First-generation and second to none

One in four UC students are the first in their family to attend college

These days Sydney King is thriving at the University of Cincinnati, but it wasn’t so long ago that attending college seemed utterly impossible.

The third-year special education major lost both her parents as a child. Her mother died of complications following gastric bypass surgery when she was 7, and she found her father, who struggled with alcoholism, dead in his bed when she was just 10. 

“So many things can be taken away from you in life — so many things,” says King. “But your education is something no one can take from you.”

On a campus where roughly one in four students are the first in their family to attend college, King is one of thousands at UC who fall into an important population known as first-generation college students.

In coordination with the national First-Generation College Celebration Day on Nov. 8, UC has set aside this week to celebrate the achievements of its own first-gen students who are lifting not only themselves but generations to come by pursuing their college degree. The annual nationwide celebration marks the signing of the Higher Education Act of 1965. 

Among the efforts at UC, the university is planning a panel discussion led by first-generation students to go along with an outreach campaign and fundraising effort to support scholarships for those who are the first in their family to attend college. You can also follow the effort on social media using the hashtag #UCFirstGen.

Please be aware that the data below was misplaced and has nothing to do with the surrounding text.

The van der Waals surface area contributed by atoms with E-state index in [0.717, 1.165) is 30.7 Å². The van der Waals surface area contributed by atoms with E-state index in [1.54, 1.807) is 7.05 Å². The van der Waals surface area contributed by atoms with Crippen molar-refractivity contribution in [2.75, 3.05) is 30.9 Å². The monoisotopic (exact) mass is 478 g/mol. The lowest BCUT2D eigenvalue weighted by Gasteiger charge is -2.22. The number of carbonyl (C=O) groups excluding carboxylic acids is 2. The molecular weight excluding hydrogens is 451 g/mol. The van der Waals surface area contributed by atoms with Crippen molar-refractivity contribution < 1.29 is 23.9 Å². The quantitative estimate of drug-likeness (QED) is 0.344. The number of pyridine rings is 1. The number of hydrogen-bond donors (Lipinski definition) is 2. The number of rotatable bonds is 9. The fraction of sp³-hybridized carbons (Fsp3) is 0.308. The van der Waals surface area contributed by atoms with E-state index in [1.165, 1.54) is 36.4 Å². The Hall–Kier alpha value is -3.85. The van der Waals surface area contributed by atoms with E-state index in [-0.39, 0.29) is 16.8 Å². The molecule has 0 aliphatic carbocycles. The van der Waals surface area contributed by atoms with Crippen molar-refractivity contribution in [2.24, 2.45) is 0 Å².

National statistics

  • Nationally, just 20% of first-generation college students earn their bachelor’s degree within six years, compared to 49% of continuing-generation students, according to the National Center for Education Statistics. 
  • Data shows that 27% of first-gen students in this country are from households with an average income of $20,000 or less. 
  • In addition to financial strain, research suggests that first-gen students cite a lack of family support, low self- esteem, a struggle with adjusting to college, racial disparities, and not being prepared for college as barriers to success.

First-gen students at UC empowered by community

At UC, first-generation students find an institution that invests into their future by setting aside a living community, financial aid, dedicated advisers and by orchestrating intentional networking and community building opportunities for students who may not have as strong of a family base from which to draw, says Jack Miner, UC’s vice provost for enrollment management, who was himself the first in his family to earn a college degree.

He says UC has become a destination school for first-gen students — about 25% of UC’s total population — because the institution cares deeply. 

UC's Gen-1 IMPACT House

The Gen-1 1MPACT House is across Clifton Avenue from UC's Uptown Campus.

UC created its Gen-1 program in 2008. With a focus on successful transition to the university as well as retention and degree completion, a hallmark aspect of the program has been the Gen-1 Theme House, which The New York Times recognized as the nation’s first living-learning community to focus on first-generation college students.